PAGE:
Teaching Shakespeare!

A Folger Education Blog

Come Play with Us!

There may be snow on the ground, but Spring is in the air at the Folger.  As the Cherry Blossoms in Washington prepare to bloom, so do our local budding Bards as they prepare for the student festivals right around the corner. While the high school students will stomp the boards in just a couple… Continue Reading »


Action is Eloquence

~ by Danette Long I recently had the pleasure of working with 20 pre-service English teachers at Montana State University in beautiful Bozeman, MT.  My purpose for working with the students was to discuss methods for teaching Shakespeare in secondary education.  I should begin by saying that this is a topic near and dear to… Continue Reading »


All the World’s a Stage

~by Jessica Lander (re-printed with permission) How does one translate “All the World’s A Stage” into the ancient language of Khmer? Once again I have found myself teaching Shakespeare in an unusual environment.  Last year in Boston, I explored the elements of the story with 6th graders and probed the emotional transformation of the bard’s characters… Continue Reading »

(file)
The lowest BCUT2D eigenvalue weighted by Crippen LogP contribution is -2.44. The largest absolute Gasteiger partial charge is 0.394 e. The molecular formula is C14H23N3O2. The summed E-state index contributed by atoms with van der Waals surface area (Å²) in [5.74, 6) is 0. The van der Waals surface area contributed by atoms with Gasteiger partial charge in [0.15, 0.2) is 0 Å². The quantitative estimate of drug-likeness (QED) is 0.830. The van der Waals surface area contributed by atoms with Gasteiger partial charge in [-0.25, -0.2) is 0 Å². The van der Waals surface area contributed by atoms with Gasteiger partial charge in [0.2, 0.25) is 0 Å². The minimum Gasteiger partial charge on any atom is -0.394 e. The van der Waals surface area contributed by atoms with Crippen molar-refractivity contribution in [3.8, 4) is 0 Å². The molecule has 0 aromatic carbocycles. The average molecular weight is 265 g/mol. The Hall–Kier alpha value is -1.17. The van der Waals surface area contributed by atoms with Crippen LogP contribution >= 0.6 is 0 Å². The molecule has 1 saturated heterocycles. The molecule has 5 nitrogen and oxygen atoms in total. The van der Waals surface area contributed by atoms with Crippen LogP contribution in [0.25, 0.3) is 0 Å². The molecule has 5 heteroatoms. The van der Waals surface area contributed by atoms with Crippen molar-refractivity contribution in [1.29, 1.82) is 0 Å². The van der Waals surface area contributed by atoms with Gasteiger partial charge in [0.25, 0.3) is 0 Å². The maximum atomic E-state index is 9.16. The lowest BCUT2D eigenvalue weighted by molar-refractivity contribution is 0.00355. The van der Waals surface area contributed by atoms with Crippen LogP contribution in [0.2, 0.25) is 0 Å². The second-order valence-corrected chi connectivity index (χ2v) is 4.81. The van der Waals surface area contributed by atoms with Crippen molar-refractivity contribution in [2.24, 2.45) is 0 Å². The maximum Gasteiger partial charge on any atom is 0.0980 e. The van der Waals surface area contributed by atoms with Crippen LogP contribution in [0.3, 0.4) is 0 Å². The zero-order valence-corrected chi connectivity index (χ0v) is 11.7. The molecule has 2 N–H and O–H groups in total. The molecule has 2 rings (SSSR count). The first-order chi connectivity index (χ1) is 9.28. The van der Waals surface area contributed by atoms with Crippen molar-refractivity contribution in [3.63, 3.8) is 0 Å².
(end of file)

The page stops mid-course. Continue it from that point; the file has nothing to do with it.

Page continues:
“Here will we sit and let the sounds of music creep in our ears…”

How do you connect Shakespeare with culture and history? Those of us teaching Shakespeare to young people in the classroom are tasked with not only making learning interesting but also relevant. In observance of Black History Month, we want to pay tribute to the work of legendary jazz musician, Duke Ellington. Ellington was a legendary… Continue Reading »


Play, Play, Play

~by Kevin J. Costa Sometimes I wonder if the performance-based approach to teaching Shakespeare, which we promote at the Folger, is seen only as an “entry-level” tool for students and teachers intimidated by Shakespeare. For sure, this is a major audience. But performance-based work on Shakespeare doesn’t have to stop there. In fact, I think… Continue Reading »


Osmotically Speaking: Shakespeare as Writing Teacher

On more than one occasion, students in my Shakespeare class have told me that studying Shakespeare has made them better writers. That thought pleases and intrigues me, and it also inspired me to offer my students a writing challenge. I asked each one to write in a genre of his/her own choosing and to allow… Continue Reading »